Lectionary Reflections: Second Sunday of Easter [a] April 23, 2017

Engaging Faith | Thu, Apr 13, 2017

By John Bucki, S.J.
Source: Education for Justice

Second Sunday of Easter [a]

April 23, 2017


Acts 2:42-47

1 Peter 1:3-9

John 20:19-31



April 22: Earth Day

April 22: March for Science

April 23: Divine Mercy Sunday

April 25: World Malaria Day

April 28: National Arbor Day (last Friday in April)

April 29: Day of Remembrance for all Victims of Chemical Warfare



We may all be tempted by the disbelief of Thomas. Suffering, evil, injustice, death, especially when it strikes the innocent such as children who are victims of war and terrorism, of sickness and hunger, does not all of this put our faith to the test? Paradoxically the disbelief of Thomas is most valuable to us in these cases because it helps to purify all false concepts of God and leads us to discover his true face: the face of a God who, in Christ, has taken upon himself the wounds of injured humanity.

— Benedict XVI, Urbi et Orbi Message, Easter 2007

The solidarity which binds all people together as members of a common family makes it impossible for wealthy nations to look with indifference upon the hunger, misery and poverty of other nations whose citizens are unable to enjoy even elementary human rights. The nations of the world are becoming more and more dependent on one another and it will not be possible to preserve a lasting peace so long as glaring economic and social imbalances persist.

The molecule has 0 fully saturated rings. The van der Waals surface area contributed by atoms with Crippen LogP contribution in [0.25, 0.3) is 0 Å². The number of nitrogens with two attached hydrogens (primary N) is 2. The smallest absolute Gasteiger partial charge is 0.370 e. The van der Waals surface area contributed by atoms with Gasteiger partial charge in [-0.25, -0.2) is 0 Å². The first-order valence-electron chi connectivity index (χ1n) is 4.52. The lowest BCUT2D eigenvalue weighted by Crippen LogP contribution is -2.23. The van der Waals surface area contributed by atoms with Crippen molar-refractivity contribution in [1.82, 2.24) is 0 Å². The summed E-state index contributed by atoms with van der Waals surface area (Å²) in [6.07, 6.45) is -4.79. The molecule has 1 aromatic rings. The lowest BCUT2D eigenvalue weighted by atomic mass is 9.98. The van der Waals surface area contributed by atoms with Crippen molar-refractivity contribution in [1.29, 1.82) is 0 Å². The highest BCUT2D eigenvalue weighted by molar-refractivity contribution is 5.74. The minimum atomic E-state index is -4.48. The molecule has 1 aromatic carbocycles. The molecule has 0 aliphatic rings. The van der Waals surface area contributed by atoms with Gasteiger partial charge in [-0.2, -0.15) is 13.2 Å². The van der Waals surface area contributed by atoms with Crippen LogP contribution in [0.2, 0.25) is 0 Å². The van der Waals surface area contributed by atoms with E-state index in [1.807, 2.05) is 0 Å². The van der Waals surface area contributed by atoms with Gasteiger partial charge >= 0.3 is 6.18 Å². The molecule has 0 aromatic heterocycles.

— John XXIII, Mater Et Magistra, 157

Jesus does not exclude anyone. Some of you, perhaps, might say to me: But, Father, I am certainly excluded because I am a great sinner: I have done terrible things, I have done lots of them in my life. No, you are not excluded! Precisely for this reason you are the favorite, because Jesus prefers sinners, always, in order to forgive them, to love them. Jesus is waiting for you to embrace you, to pardon you. Do not be afraid.

— Pope Francis, Angelus, 25 August 2013

The Church needs your compassion, especially at this time of pain and suffering for so many countries throughout the world. Let us together express our spiritual closeness to the ecclesial communities and to all Christians suffering from discrimination and persecution. We must fight every form of discrimination.

— Pope Francis, 22 February 2014

We are called to be instruments of God, so that our planet might be what God desired when God created it and correspond with God’s plan for peace, beauty and fullness.

— Pope Francis, Laudato Si, 53


Thoughts for Your Consideration

The first reading from Acts reminds us of the commitment by the early Christian community to the communal life. They shared whatever they had and held all their possessions in common. They responded to the needs of all, especially the poor. We might think of applying this on the “micro level” to our personal lives and to our local communities. However, it might be even more fruitful to apply this on the “macro level” – to the level of nations and international institutions. Such an application might challenge us to look at issues of global development, international trade, global climate change, agriculture policy, worker’s rights, immigration, and educational opportunity in a new, challenging, and creative way.

To read the rest of this reflection from John Bucki, S.J., as well as his reflection questions, faith in action links, prayers of intercession, and prayer meditations, become a member of Education for Justice:

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